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March 1, 2004

Frederick Hawthorne Receives Monie Ferst Award

RESEARCH TRIANGLE PARK, NC--University of California at Los Angeles chemist M. Frederick Hawthorne will be honored at a symposium at UCLA this spring as the recipient of the 2003 Monie A. Ferst Award.

Presented annually by the Georgia Institute of Technology Chapter of Sigma Xi, the Ferst Award is a national honor that recognizes those who have made outstanding contributions to research through teaching and supervising graduate students.

Hawthorne was born in Fort Scott, Kansas, graduated from Pomona College and received his Ph.D. in organic chemistry at UCLA.

Following postdoctoral work at Iowa State University, he joined the Rohm and Haas Company, Redstone Arsenal Research Division in Huntsville, Alabama, as a senior research chemist.

In 1956, Hawthorne launched his career in borane cluster chemistry by organizing and leading the Organometallic Chemistry Group at Rohm and Haas,Redstone. He later served as a laboratory head with the company in Philadelphia.

In 1962, he became a full professor at the University of California, Riverside, transferring to his present position at the Los Angeles campus in 1969. In 1998 he was appointed University Professor of Chemistry.

Hawthorne is the author or co-author of more than 510 research papers, 32 patents and nine book chapters that reflect the joint efforts of approximately 200 Ph.D. students and postdoctoral associates and 11 Ph.D. co-workers at Rohm and Haas, Redstone.

His students and postdoctoral associates represent 25 different countries, and 35 of them now occupy academic positions. One of them, Anna Lee Fisher, was a space shuttle astronaut.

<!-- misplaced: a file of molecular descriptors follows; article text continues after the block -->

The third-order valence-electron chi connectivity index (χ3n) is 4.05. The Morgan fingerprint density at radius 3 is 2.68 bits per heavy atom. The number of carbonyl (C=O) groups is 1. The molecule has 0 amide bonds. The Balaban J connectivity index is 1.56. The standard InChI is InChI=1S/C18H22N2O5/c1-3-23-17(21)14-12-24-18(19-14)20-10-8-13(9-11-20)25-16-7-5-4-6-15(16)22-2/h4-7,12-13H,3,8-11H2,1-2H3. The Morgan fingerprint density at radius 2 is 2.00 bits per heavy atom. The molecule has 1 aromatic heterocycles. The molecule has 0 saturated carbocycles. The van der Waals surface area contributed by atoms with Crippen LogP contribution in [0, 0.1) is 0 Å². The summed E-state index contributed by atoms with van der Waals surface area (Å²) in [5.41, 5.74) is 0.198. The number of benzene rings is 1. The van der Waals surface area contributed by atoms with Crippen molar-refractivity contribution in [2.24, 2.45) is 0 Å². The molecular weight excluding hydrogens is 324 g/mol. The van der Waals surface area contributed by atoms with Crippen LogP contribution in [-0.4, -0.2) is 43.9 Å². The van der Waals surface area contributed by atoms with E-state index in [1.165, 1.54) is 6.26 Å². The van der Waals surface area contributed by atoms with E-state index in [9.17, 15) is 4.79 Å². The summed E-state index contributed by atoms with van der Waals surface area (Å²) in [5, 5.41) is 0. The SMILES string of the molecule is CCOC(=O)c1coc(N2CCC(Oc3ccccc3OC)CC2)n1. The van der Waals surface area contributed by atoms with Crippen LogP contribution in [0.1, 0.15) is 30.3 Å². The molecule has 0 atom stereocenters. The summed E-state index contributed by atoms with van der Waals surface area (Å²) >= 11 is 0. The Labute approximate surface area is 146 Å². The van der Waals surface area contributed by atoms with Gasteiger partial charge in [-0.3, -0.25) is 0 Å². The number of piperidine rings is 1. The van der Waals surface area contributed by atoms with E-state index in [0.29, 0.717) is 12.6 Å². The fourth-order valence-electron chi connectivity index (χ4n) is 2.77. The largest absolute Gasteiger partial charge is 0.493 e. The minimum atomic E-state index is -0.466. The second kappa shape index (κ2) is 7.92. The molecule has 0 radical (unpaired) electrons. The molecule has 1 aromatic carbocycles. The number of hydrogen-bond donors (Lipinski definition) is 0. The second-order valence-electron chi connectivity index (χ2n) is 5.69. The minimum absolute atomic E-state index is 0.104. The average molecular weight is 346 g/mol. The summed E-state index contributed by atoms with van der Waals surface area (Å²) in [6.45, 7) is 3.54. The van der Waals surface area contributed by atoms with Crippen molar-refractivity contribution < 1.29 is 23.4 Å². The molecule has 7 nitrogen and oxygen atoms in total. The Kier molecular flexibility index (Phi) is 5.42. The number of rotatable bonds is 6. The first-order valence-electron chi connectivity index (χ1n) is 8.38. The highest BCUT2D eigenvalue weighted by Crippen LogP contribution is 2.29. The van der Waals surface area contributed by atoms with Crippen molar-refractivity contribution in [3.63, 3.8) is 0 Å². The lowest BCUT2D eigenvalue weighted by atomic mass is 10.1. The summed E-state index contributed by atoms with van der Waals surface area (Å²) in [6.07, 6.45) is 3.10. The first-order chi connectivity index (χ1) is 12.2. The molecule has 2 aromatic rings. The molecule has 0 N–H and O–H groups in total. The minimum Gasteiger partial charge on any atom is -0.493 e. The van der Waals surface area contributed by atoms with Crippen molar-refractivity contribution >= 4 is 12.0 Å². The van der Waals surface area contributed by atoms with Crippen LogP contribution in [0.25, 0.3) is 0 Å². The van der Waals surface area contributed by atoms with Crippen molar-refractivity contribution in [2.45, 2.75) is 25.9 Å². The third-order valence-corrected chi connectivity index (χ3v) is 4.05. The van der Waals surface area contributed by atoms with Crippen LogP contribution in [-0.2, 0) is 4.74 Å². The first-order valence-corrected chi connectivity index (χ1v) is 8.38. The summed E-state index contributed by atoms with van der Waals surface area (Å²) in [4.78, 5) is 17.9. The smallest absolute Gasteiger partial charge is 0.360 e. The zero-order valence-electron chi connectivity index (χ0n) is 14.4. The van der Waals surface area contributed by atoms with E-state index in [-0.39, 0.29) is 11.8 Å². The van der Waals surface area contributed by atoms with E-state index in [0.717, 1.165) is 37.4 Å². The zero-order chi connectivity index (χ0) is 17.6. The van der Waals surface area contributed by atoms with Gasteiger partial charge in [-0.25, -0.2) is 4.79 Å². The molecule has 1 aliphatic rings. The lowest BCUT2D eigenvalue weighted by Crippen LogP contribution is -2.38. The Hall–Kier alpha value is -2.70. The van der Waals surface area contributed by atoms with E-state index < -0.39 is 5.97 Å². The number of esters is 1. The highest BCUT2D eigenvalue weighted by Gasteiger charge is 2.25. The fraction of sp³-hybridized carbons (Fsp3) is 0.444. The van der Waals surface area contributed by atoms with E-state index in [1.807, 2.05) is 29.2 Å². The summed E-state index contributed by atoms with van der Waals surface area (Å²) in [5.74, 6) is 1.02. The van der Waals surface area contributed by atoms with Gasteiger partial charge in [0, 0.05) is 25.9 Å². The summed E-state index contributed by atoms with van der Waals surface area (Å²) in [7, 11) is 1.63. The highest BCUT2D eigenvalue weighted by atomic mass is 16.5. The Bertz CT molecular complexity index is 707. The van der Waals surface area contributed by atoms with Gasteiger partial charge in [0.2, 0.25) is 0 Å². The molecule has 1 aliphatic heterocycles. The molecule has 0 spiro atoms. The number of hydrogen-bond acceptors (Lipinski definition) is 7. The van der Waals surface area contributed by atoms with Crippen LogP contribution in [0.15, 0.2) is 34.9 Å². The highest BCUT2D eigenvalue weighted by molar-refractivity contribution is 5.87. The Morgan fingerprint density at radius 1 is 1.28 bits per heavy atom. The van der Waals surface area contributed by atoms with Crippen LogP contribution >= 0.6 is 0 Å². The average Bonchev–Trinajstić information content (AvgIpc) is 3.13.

A member of the National Academy of Sciences and the American Academy of Arts and Sciences, Hawthorne has received the UCLA McCoy and Seaborg Awards for Contributions to Chemistry and numerous awards from the American Chemical Society (ACS). He is also a fellow in the American Association for the Advancement of Science.

In recognition of his seminal contributions to borane cluster chemistry, Hawthorne was the first recipient of the Boron USA Award for Distinguished Achievements in Boron Chemistry.

In 1988, he was the recipient of the ACS Award for Distinguished Service in the Advancement of Inorganic Chemistry. He has also received a Chemical Pioneer Award from the American Institute of Chemists and the Willard Gibbs Medal and the Basolo Medal from the Chicago Section of the ACS.

Hawthorne has served and continues to serve on many boards and committees associated with the National Academy of Sciences and its National Research Council.

Hawthorne serves on the editorial advisory boards of Bioconjugate Chemistry and the Bulletin of the Chemical Society of Japan. During his many years of service as editor of Inorganic Chemistry (1968-2001), the journal grew into a biweekly publication with an unsurpassed international reputation.

Sigma Xi's Monie A. Ferst Award is named for an outstanding engineer and businessman who was a graduate of Georgia Tech.


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